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Spotlight on Shelby Medina

MVZ People

Shelby Medina

Shelby Medina’s current dream job – a zooarcheologist – may sound strange to some, but it has been built off of a lifelong passion for biological anthropology. Shelby was interested in a variety of careers as a child, including being an archaeologist, a vet, and a forensic anthropologist. Her very first dream job, though, was to be a baseball player. “But that ended quickly when I was told by my first grade teacher ‘You can’t, you’re a girl!’,” said Shelby.

Shelby’s scientific interest was stimulated by trips to museums, zoos, and libraries with her father and her school. A two week summer project studying ecology in the Galapagos Islands further piqued her curiosity. Her passion for anthropology grew over the years, and Shelby is now graduating with a degree in it. Finding the biological aspects of anthropology more interesting than the social or cultural ones, Shelby discovered a niche in zooarchaeology.

Shelby studies the remains of animals that humans have interacted with, chiefly by eating or hunting, as a means of reconstructing environments and studying identities and practices.

Shelby says she became involved with the MVZ through “sheer luck”. After transferring to Berkeley as a junior from Chaffey College in Rancho Cucamonga, she applied to several URAP positions. She was accepted as a prep lab assistant, and has remained involved, now coordinating prep lab classes. A busy schedule of classes and URAP volunteering made it important for Shelby to find a balance between downtime, studying, and working. “Everyone in the museum is very supportive of their undergrads, and that’s really important. They’re willing to work with them and understand they have classes and other commitments,” Shelby said.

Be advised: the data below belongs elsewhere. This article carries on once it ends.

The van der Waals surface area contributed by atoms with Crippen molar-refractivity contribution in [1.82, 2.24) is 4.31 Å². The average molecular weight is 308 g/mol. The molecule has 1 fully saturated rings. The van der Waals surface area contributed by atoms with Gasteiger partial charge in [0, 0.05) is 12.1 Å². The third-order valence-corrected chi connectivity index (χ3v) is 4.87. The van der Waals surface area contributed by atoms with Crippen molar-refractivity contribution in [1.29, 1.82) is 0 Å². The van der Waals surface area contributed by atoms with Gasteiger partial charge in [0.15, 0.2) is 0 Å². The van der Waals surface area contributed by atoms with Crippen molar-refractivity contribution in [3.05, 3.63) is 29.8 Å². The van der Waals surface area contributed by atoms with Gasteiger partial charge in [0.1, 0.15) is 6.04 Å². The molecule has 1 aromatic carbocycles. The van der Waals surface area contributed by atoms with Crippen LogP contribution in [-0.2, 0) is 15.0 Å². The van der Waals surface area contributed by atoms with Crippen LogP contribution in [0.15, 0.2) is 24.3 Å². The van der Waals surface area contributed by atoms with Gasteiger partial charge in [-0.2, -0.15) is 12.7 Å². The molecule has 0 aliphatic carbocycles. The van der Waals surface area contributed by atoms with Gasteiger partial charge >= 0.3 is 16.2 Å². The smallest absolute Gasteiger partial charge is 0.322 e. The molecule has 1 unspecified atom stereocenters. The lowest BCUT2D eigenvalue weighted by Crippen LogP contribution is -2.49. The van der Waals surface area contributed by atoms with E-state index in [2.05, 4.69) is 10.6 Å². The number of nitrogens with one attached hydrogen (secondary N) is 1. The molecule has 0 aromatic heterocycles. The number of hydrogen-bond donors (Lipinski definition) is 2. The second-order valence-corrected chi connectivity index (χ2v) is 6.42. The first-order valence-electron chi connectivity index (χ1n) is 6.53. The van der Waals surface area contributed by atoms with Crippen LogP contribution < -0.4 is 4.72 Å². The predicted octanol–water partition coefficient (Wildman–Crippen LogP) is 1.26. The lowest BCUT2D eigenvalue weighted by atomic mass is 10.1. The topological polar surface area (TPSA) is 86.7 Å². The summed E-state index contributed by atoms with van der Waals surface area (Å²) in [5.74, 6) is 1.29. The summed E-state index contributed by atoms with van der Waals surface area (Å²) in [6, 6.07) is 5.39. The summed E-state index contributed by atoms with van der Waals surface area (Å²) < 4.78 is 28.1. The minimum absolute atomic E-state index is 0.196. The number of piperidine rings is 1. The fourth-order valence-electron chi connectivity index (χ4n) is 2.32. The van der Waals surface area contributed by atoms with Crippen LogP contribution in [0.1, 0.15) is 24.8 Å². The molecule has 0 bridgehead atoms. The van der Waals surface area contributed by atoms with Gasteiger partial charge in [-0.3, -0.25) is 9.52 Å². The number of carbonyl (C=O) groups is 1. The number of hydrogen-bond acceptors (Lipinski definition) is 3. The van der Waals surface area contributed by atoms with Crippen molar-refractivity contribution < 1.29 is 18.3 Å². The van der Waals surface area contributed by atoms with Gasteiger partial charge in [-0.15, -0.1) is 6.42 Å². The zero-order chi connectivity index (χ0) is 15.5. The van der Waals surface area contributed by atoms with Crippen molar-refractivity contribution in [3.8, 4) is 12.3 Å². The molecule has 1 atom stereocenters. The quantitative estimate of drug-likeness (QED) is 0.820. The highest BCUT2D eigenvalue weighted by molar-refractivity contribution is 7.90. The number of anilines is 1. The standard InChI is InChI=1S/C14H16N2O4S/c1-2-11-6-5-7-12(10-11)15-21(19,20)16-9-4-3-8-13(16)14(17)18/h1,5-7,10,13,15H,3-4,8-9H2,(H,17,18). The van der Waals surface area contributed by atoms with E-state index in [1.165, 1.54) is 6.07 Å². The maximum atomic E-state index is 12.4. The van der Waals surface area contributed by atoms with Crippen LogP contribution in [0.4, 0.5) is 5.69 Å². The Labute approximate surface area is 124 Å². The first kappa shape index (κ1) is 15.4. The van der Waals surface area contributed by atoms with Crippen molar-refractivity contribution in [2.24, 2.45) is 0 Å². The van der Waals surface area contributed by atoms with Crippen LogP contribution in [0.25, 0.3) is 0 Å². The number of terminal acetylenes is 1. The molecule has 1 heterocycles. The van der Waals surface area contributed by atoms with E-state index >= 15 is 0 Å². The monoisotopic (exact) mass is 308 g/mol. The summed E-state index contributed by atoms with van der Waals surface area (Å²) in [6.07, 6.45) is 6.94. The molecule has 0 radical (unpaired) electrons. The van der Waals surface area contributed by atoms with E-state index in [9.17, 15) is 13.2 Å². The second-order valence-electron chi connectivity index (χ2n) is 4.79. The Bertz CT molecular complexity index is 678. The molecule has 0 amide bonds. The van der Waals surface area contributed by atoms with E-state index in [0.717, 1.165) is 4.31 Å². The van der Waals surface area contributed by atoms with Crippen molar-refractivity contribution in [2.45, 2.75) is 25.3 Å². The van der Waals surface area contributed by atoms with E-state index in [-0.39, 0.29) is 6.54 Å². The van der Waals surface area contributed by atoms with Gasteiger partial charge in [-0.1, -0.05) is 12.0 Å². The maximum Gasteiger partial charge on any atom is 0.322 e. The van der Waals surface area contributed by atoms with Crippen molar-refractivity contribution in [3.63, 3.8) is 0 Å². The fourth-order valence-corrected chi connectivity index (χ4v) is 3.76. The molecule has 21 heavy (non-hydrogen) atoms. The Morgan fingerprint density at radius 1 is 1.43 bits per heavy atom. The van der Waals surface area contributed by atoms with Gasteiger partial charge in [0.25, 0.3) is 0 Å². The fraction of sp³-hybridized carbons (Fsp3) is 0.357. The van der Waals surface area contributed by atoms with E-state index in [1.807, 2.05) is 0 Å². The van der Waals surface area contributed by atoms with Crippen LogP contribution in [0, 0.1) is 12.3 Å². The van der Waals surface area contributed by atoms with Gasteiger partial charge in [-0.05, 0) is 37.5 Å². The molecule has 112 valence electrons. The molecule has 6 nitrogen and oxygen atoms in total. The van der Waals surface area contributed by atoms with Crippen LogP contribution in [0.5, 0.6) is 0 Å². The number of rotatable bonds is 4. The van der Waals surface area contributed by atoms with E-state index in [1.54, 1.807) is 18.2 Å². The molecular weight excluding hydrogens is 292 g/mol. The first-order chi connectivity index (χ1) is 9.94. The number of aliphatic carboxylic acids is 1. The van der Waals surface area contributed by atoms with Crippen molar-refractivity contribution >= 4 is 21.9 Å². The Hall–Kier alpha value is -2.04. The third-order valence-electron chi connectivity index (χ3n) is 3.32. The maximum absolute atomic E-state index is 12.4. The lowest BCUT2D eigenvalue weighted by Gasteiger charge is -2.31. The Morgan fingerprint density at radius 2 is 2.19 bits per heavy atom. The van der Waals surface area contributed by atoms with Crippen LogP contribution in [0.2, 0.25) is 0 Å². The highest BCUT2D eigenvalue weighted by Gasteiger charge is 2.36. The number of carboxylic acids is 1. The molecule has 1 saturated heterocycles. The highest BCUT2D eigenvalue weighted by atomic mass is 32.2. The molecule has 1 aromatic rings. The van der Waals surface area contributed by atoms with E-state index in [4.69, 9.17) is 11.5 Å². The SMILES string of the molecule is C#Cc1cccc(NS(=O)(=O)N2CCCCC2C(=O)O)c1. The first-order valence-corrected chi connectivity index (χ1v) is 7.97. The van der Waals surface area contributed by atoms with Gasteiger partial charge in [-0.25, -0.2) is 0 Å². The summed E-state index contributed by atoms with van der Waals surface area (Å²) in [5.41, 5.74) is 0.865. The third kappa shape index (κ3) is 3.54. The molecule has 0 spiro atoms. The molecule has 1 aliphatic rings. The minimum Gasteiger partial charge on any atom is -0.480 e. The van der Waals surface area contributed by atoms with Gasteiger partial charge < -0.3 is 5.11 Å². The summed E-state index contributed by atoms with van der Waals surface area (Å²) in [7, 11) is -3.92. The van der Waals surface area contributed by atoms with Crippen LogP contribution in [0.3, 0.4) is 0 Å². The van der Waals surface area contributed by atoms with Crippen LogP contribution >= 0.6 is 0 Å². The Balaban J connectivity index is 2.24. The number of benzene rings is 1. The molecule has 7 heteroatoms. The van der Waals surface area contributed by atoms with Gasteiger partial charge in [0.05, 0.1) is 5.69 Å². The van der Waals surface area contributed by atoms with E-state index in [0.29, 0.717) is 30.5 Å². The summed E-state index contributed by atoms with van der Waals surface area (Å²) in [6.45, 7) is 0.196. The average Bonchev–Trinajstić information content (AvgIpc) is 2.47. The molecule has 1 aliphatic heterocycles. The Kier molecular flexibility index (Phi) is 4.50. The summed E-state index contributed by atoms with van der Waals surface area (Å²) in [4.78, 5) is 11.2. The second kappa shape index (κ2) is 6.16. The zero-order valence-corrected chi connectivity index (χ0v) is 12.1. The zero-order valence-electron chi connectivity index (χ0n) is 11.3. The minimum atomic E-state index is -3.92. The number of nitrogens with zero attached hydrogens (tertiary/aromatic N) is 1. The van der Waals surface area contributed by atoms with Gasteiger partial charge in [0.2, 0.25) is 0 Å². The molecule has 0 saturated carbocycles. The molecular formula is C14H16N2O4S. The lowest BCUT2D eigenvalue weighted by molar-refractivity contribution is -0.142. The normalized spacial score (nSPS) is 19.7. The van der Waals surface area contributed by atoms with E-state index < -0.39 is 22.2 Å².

Shelby advises undergraduates interested in science to seek out opportunities with the MVZ. “There are so many opportunities present there, and so many people you can meet who can guide you on your way,” said Shelby. Shelby also emphasizes that college is the perfect time to explore one’s interests. “It’s okay to switch things up constantly because you don’t know what you want to do yet. Feel around, and if you think you might be interested in something explore it. Don’t be afraid to take classes outside of what you know,” Shelby said.

Outside of her scientific activities, Shelby enjoys playing softball, knitting, and cooking. Shelby’s plans upon graduation are undecided at the moment, but she intends to take a year off before going to graduate school or furthering her career in anthropology in another way.

--By Lindsey Agnew (MVZ Undergraduate)

Shelby Medina
Shelby Medina prepares herself for a career in anthropology.



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